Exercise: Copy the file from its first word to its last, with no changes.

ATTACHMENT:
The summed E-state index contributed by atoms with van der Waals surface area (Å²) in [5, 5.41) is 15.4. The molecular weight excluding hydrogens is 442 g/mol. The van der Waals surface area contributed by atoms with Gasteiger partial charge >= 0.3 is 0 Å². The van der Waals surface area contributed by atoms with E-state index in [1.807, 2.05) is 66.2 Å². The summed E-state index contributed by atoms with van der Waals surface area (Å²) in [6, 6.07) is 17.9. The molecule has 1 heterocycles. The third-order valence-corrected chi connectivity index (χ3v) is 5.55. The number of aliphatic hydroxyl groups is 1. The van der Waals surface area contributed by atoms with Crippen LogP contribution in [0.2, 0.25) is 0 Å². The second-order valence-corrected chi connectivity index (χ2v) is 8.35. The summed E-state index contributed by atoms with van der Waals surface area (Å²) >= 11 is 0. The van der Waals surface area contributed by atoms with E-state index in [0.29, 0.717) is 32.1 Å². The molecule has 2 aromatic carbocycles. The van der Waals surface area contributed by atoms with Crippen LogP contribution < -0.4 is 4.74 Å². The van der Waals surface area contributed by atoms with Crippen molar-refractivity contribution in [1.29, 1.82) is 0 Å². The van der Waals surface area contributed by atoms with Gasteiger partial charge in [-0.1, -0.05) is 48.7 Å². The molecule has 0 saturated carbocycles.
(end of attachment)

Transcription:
The summed E-state index contributed by atoms with van der Waals surface area (Å²) in [5, 5.41) is 15.4. The molecular weight excluding hydrogens is 442 g/mol. The van der Waals surface area contributed by atoms with Gasteiger partial charge >= 0.3 is 0 Å². The van der Waals surface area contributed by atoms with E-state index in [1.807, 2.05) is 66.2 Å². The summed E-state index contributed by atoms with van der Waals surface area (Å²) in [6, 6.07) is 17.9. The molecule has 1 heterocycles. The third-order valence-corrected chi connectivity index (χ3v) is 5.55. The number of aliphatic hydroxyl groups is 1. The van der Waals surface area contributed by atoms with Crippen LogP contribution in [0.2, 0.25) is 0 Å². The second-order valence-corrected chi connectivity index (χ2v) is 8.35. The summed E-state index contributed by atoms with van der Waals surface area (Å²) >= 11 is 0. The van der Waals surface area contributed by atoms with E-state index in [0.29, 0.717) is 32.1 Å². The molecule has 2 aromatic carbocycles. The van der Waals surface area contributed by atoms with Crippen LogP contribution < -0.4 is 4.74 Å². The van der Waals surface area contributed by atoms with Crippen molar-refractivity contribution in [1.29, 1.82) is 0 Å². The van der Waals surface area contributed by atoms with Gasteiger partial charge in [-0.1, -0.05) is 48.7 Å². The molecule has 0 saturated carbocycles.